I have a bunch of books in my classroom. Most of the Art books I have purchased are kept safe at home but I have quite a few for the students to read if they finish their art projects early. Some of the books were given to me by a new classroom teacher- she had her own classroom library and the old teacher left them behind and some I picked up when the library was retiring them. My classroom books are either about artists or just have awesome illustrations. One of the books I picked up with really cool illustrations is "Old Black Fly" by Jim Aylesworth with pictures by Stephen Gammell. It was kind of an accident that I ended up doing a lesson on Old Black Fly. I see my K-3 students once a week on Monday, Tuesday, and Friday. We missed a couple Mondays and Fridays because of snow, holidays, and parent teacher conferences so I had forgotten that my Tuesday classes were a week ahead of the others. I remembered about half an hour before my 2nd grade classes came in that they were already finished with their previous assignment so I went to my book case to find a new project. The photo above shows the book cover and my example of the follow the leader drawing.
First, I read the book to the students. Old Black Fly is about, well, an Old Black Fly. The book goes through the alphabet and tells the story of all the things that Old Black Fly was up to. The story has great rhythm and repeats the phrase "Shoo Fly! Shoo Fly! Shooo!"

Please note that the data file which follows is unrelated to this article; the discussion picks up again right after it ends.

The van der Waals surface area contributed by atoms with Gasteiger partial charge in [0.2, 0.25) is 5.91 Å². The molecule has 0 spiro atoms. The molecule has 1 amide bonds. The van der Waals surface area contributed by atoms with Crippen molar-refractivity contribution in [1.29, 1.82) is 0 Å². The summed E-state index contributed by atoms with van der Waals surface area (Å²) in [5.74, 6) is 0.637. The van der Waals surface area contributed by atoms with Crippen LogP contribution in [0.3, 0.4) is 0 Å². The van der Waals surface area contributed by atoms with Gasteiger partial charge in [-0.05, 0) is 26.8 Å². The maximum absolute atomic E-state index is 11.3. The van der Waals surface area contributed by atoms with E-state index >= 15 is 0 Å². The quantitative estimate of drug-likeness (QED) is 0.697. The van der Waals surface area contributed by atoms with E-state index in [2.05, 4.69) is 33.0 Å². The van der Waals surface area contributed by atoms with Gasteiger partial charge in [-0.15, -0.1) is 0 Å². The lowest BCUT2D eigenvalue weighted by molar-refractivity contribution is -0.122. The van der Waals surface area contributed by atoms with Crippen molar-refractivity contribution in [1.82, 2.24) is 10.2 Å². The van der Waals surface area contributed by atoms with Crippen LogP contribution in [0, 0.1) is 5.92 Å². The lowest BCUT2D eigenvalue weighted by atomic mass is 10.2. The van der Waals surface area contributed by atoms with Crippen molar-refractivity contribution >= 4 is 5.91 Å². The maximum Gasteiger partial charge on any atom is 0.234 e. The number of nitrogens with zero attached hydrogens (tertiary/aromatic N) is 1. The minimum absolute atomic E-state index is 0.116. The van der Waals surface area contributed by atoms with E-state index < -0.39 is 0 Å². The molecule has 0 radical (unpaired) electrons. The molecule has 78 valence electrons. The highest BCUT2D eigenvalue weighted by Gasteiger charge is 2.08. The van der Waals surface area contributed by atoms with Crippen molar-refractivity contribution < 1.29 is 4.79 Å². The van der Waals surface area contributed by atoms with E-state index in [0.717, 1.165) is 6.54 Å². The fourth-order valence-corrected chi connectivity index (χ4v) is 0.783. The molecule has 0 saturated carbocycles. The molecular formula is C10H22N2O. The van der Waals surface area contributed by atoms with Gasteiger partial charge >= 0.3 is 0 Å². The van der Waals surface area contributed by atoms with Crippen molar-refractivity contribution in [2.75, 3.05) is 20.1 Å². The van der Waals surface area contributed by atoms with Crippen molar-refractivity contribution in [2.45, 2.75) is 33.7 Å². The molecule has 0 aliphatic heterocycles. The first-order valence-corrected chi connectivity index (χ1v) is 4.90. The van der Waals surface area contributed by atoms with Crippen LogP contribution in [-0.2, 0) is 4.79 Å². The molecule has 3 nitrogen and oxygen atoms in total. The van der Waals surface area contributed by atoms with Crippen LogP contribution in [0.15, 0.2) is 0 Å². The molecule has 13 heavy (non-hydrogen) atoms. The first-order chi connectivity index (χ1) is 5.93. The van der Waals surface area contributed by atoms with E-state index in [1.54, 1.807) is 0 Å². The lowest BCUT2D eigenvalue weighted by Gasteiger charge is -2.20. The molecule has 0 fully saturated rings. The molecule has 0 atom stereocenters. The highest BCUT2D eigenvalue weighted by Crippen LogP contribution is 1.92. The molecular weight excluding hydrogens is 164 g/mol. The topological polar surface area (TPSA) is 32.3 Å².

I used to not be a fan of "I draw, you draw" or "Follow the Leader" drawings but now I can see the value and think they are great, like everything else, when used in moderation. Follow the leader drawings are a great way to give direct instruction and model the thought process we use to make drawings. I think it was beneficial for my students to see me mentally break down my reference image into shapes, and after the drawing was laid out, to see how I blended colors. We used gray construction paper (I had a ton donated, very exciting!) and construction paper crayons. We did use a regular red crayon to do the outermost ring on the eyes and later a black crayon to trace around the eyes. I stuck my paper on the chalkboard and laid out the drawing in sharpie to make it easier for the students to see.
Here are two student examples:
One of the students (artwork not pictured) started to get upset and said that he "messed up" his drawing. I told him that we were going for the illustrator's style and it was impossible to have messed up!
There was a little extra time with this class so they used crayons to add scribbles like the splatters in the book.